From Lifetime, the network that brought you Stalked By My Doctor, My Baby Is Missing, and Psycho-In-Law, comes A Very Nutty Christmas, an original holiday movie that may have broken my brain. It follows investment banker-turned-workaholic baker Kate Holiday (of course that’s her name, and of course she’s played by Melissa Joan Hart) who wakes up to find a handsome soldier who may or may not be Tchaikovsky's Nutcracker Prince (7th Heaven heartthrob Barry Watson) asleep in her living room. He teaches her to love Christmas and so much more.
In order to fully process the experience of watching this film, I’ve decided to provide a timeline of my thoughts:
- Kate and her two co-workers, Rosa and Justin, have six days to make 19,000 cookies for the U.S. Army and Navy. I worked at a small, independently-owned bakery. This is impossible.
- This movie supports the troops.
- Kate’s actor boyfriend breaks up with her to focus on playing the town Santa Claus because – and I quote – it is one of the “most sought-after roles.”
- Kate tries to drown her breakup sorrows in a huge measuring cup of eggnog. I gagged.
- Kate’s best friends appear to be an unusually chipper single mom with six kids and the actress who played Berta on Two and a Half Men.
- “I don’t really believe in magic.” Famous last words, Kate.
- Kate broke the Nutcracker doll’s arm off. Will he have a detachable arm when he comes to life? (Sadly, the answer is no.)
- Kate thinks the man who suddenly appeared in her house dressed like a Nutcracker is her new roommate and is totally cool with it.
- Hart executive produced this movie, which means she was cool with all of this.
- Is the Nutcracker anatomically correct?
- Kate doesn’t bother to ask his name until 30 minutes into the movie. His name is Chip.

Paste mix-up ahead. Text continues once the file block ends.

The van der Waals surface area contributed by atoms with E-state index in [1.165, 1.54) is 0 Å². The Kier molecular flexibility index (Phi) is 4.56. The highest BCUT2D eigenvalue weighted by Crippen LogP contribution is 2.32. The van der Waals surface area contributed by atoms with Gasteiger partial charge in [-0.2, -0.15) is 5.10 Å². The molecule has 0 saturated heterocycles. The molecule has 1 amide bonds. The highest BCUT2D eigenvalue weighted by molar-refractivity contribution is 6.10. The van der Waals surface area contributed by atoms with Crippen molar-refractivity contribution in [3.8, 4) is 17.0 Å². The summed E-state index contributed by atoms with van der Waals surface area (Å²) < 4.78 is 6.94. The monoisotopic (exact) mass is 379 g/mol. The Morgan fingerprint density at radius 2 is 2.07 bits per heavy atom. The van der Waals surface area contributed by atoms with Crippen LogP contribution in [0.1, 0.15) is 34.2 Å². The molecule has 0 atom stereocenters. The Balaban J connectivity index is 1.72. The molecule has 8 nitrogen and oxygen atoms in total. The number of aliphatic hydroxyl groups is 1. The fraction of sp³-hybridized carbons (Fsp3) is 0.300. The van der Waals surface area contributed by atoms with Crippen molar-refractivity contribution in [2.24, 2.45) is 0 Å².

- Chip subsists on sugar and his catchphrase is “at your service,” which makes him a cross between Buddy the Elf and Westley from The Princess Bride.
- Who puts gumdrops on a cookie?
- The dress Kate chooses to wear to the town Christmas Ball is easily 90 percent tulle.
- Kate wins a cheese gift basket at a silent auction. She points at it and says, “There’s some Parmigiano” before the scene cuts. I laughed at this.
- When Kate’s
- Kate is completely unfazed when she realizes Chip is an actual Nutcracker.
- Kate: “He’s the wooden Nutcracker come to life!” Rosa: “So?” (Again, Hart approved this script.)
- Considering this town’s seemingly shallow dating pool, I can see why the women are totally willing to swipe right on a sentient Nutcracker.
- We have fake mustaches, I repeat, we have fake mustaches!
- Kate made up with Chip just in time for him to transform back into a doll. He will see her next Christmas.
- This is not the ending. The ending is more bonkers.
In conclusion, is this what the women who watch these kinds of movies secretly want? An amenable, life-size man-doll? If so, I know a company in Japan that can set you right up.